United States v. Kumar, Docket Nos. 06-5482-cr(L), 06-5654-cr (CON) (2d Cir. Aug. 12, 2010) (found here)
This decision is the appeal of the convictions sustained by Sanjay Kumar and Stephen Richards in the Computer Associates. Here's the Second Circuit's opening paragraph:
Appeal by Defendants from separate judgments entered in the United States District Court for the Eastern District of New York (I. Leo Glasser, Judge), following guilty pleas by Defendants to several counts of conspiracy, securities and wire fraud, obstruction of justice, and perjury. We hold that Richards’s guilty plea was not constitutionally infirm and that he was properly charged with, and convicted on his guilty plea to, obstruction of justice. We therefore AFFIRM Richards’s judgment of conviction in all respects. We further conclude that the use of the Sentencing Guidelines in effect at the time of sentencing to calculate Defendants’ Guidelines ranges for their fraud offenses, rather than the Guidelines in effect at the time of the commission of those offenses, did not violate the Ex Post Facto clause. We further conclude that the district court properly calculated the loss amount underlying Defendants’ monetary fines and that the district court did not abuse its discretion by denying Kumar an acceptance of responsibility credit in determining his Guidelines range. We further conclude that the district court erroneously failed to award Richards a two-point reduction for acceptance of responsibility. Thus, we AFFIRM Kumar’s sentence in all respects and VACATE Richards’s sentence and REMAND for resentencing.
Now that the end of the story is known, let's dig a little deeper into the details.
Did the Sentence Violate the Ex Post Facto Clause?
Kumar and Richards contended that application of the 2005 Guidelines book to their fraud offenses -- which were completed in 2000 -- violated the ex post facto clause. The Second Circuit found the claim to be without merit.
More specifically, the Second Circuit found that "there is no question that application of the 2005 Guidelines disadvantaged the defendants by subjecting them to the higher ranges of the 2005 Guidelines compared to the 1998 version of the Guidelines." The only question with which the Second Circuit had to deal was "whether application of the 2005 Guidelines" -- using the one book rule because certain of the offenses were grouped together but took place at different times -- "to the defendants's sentences was 'retrospective'" -- a question on which the court had "previously reserved ruling." In a nutshell, the Second Circuit concluded that the "one-book" rule does not violate the ex post facto clause, at least as applied to a series of similar offenses (like those in this matter).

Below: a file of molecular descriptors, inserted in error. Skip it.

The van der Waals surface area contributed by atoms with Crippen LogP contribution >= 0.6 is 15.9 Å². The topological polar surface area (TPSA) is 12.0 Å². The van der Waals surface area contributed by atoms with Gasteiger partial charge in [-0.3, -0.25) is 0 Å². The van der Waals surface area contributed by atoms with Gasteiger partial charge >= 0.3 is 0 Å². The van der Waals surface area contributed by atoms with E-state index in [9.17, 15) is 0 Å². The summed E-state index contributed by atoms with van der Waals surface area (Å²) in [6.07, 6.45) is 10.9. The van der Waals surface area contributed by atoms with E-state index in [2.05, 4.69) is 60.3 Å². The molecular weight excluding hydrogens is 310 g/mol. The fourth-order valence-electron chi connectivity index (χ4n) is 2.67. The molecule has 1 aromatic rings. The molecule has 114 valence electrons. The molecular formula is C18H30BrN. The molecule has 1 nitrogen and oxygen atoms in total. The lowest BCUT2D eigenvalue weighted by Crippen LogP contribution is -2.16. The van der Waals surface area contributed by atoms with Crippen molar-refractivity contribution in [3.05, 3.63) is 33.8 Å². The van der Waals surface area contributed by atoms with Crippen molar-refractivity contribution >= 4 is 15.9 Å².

Was the Loss Calculation Clearly Erroneous?
Loss was sharply disputed between the defense and the government. The most significant area of disagreement centered on how to properly frame the economic impact of certain conduct for which they pled guilty. The district court held a Fatico hearing, and questioned the experts for both the defense and the government. Ultimately, the district court accepted the government's calculation (as expressed through its expert). The Second Circuit was not persuaded that the district court's reliance on this loss analysis was "clearly erroneous."
Because district court's have such leeway in determining loss, it's often difficult to challenge a loss calculation on appeal. After all, a sentencing court is not required to calculate loss with precision. Instead, it need only make a reasonable estimate of loss. And since district courts have the evidence in front of them, appellate courts find that their loss determinations are entitled to a high level of deference.
Since losses in financial fraud cases so often are the driving force behind any Guidelines calculation, though, perhaps district court loss calculations should be held to a higher standard and subjected to a more rigorous appellate review.
Were the Defendants Properly Denied Acceptance of Responsibility Credit?
The defendants pled guilty. But they got no credit whatsoever for acceptance of responsibility (neither a 2 nor 3 level reduction in offense level).
For Kumar, the district court found that he obstructed justice and waited until the eve of trial before pleading guilty, and therefore was not entitled to any acceptance of responsibility credit. The Second Circuit rejected Kumar's argument that he was entitled to that credit, finding that it needn't resolve any of the flaws identified by Kumar on appeal "because an examination of the record shows that he engaged in sufficient objectionable post-indictment conduct to justify a rejection of his request for acceptance of responsibility credit. Specifically, Kumar . . . acted in ways that the district court reasonably found to be inconsistent with a full acceptance of responsibility." Read the decision for the details, but suffice it to say that deference to the district court played a large role in this appellate loss.
Richards is another story. The district court relied on a single factor in denying acceptance of responsibility points -- the lateness of his plea. Timeliness is an appropriate consideration for acceptance of responsibility. The two-level reduction provided for in U.S.S.G. § 3E1.1(a) is for demonstration of acceptance of responsibility. By contrast, the Guidelines specifically provide that timeliness of a plea is primarily relevant to the reduction of an additional point under U.S.S.G. § 3E1.1(b). Here, the lateness of Richards' plea was not a sufficient reason to totally reject acceptance of responsibility points. Thus, the Second Circuit remanded for resentencing. Richards will get his two points. But it likely won't take much (if anything) off of his seven year sentence which itself was a non-Guidelines sentence (a variance from the life sentence recommended by the Guidelines).